# Ring Homomorphisms

• If R and S are ring, a function is a ring homomorphism (or a ring map) if and for all . If R and S are rings with identity, it's customary to also require that .
• If is a ring map, then and .
• If is a ring map, then is an ideal in R and is a subring of S.
• If is a ring map and f is bijective, then f is a ring isomorphism. Rings R and S are isomorphic if there is a ring isomorphism .

Definition. Let R and S be rings. A ring homomorphism (or a ring map for short) is a function such that:

(a) For all , .

(b) For all , .

Most people also require that if R and S are rings with 1, then

(c) .

This is automatic in some cases; if there is any question, you should read carefully to find out what convention is being used.

The first two properties stipulate that f should "preserve" the ring structure --- addition and multiplication.

Example. ( A ring map on the integers mod 2) Consider the function given by

First,

because 2 times anything is 0 in .

Next,

The second equality follows from the fact that is commutative.

Note also that .

Thus, f is a ring homomorphism.

Example. ( An additive function which is not a ring map) The function given by

is not a ring homomorphism.

Note that

Therefore, g is additive --- that is, g is a homomorphism of abelian groups.

But

Thus, , so g is not a ring map.

Lemma. Let R and S be rings and let be a ring map.

(a) .

(b) for all .

Proof. (a)

(b) By (a),

But this says that is the additive inverse of , i.e. .

These properties are useful, and they also lend support to the idea that ring maps "preserve" the ring structure. Now I know that a ring map not only preserves addition and multiplication, but 0 and additive inverses as well.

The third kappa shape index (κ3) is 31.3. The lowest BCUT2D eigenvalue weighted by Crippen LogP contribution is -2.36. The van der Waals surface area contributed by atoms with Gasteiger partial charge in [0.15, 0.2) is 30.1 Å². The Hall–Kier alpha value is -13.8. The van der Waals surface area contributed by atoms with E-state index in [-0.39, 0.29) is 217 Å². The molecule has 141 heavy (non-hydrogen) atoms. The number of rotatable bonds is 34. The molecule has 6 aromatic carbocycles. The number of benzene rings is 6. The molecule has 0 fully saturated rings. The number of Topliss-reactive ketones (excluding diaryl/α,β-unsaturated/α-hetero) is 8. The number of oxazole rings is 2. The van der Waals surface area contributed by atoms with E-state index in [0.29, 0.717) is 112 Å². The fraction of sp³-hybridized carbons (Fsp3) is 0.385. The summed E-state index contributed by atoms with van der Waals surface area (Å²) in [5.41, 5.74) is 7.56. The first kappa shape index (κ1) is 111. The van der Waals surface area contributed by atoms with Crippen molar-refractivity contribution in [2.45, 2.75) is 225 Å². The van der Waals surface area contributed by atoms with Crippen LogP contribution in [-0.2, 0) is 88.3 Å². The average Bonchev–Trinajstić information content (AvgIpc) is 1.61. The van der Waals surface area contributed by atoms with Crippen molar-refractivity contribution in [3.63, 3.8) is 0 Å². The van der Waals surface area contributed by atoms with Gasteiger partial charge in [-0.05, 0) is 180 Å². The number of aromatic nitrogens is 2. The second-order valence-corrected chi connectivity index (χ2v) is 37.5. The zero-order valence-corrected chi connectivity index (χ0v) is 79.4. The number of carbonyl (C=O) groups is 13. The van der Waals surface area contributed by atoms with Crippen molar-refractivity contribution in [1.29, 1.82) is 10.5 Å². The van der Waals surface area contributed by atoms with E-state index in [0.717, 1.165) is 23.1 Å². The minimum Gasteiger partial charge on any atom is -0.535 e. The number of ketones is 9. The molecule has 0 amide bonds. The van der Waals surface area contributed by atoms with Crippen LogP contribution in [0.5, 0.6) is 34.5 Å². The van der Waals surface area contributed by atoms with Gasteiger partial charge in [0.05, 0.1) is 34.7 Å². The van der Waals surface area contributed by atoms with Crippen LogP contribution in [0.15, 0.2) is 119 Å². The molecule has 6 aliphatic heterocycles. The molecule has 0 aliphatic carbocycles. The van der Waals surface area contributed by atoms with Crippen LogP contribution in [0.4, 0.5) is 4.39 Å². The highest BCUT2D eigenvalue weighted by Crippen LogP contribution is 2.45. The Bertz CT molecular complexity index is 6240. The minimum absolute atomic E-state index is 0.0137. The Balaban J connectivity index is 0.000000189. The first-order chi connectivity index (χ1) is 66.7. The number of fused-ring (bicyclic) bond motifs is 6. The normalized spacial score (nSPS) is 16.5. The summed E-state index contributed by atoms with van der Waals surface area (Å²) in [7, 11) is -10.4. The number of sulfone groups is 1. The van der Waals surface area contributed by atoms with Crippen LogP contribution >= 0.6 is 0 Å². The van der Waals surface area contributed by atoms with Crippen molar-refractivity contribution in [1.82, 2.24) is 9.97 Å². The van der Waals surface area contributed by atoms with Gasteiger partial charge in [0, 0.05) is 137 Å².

Warning! A ring map f must satisfy and , but these are not part of the definition of a ring map. To check that something is a ring map, you check that it preserves sums and products.

On the other hand, if a function does not satisfy and , then it isn't a ring map.

Example. ( Showing that a function is not a ring map) The function defined by

is not a ring map, since .

On the other hand, consider the function given by

and for all . Nevertheless, g is not a ring map:

Thus, , so g does not preserve products.

Lemma. Let R, S, and T be rings, and let and be ring maps. Then the composite is a ring map.

Proof. Let . Then

If, in addition, R, S, and T are rings with identity, then

Therefore, is a ring map.

There is an important relationship between ring maps and ideals. I'll consider half of the relationship now.

Definition. The kernel of a ring map is

The image of a ring map is

The kernel of a ring map is like the null space of a linear transformation of vector spaces. The image of a ring map is like the column space of a linear transformation.

Lemma. The kernel of a ring map is a two-sided ideal.

In fact, I'll show later that every two-sided ideal arises as the kernel of a ring map.

Proof. Let be a ring map. Let , so and . Then

Hence, .

Since , .

Next, if , then . Hence, , so (why?), so .

Finally, let and let .

It follows that . Hence, is a two-sided ideal.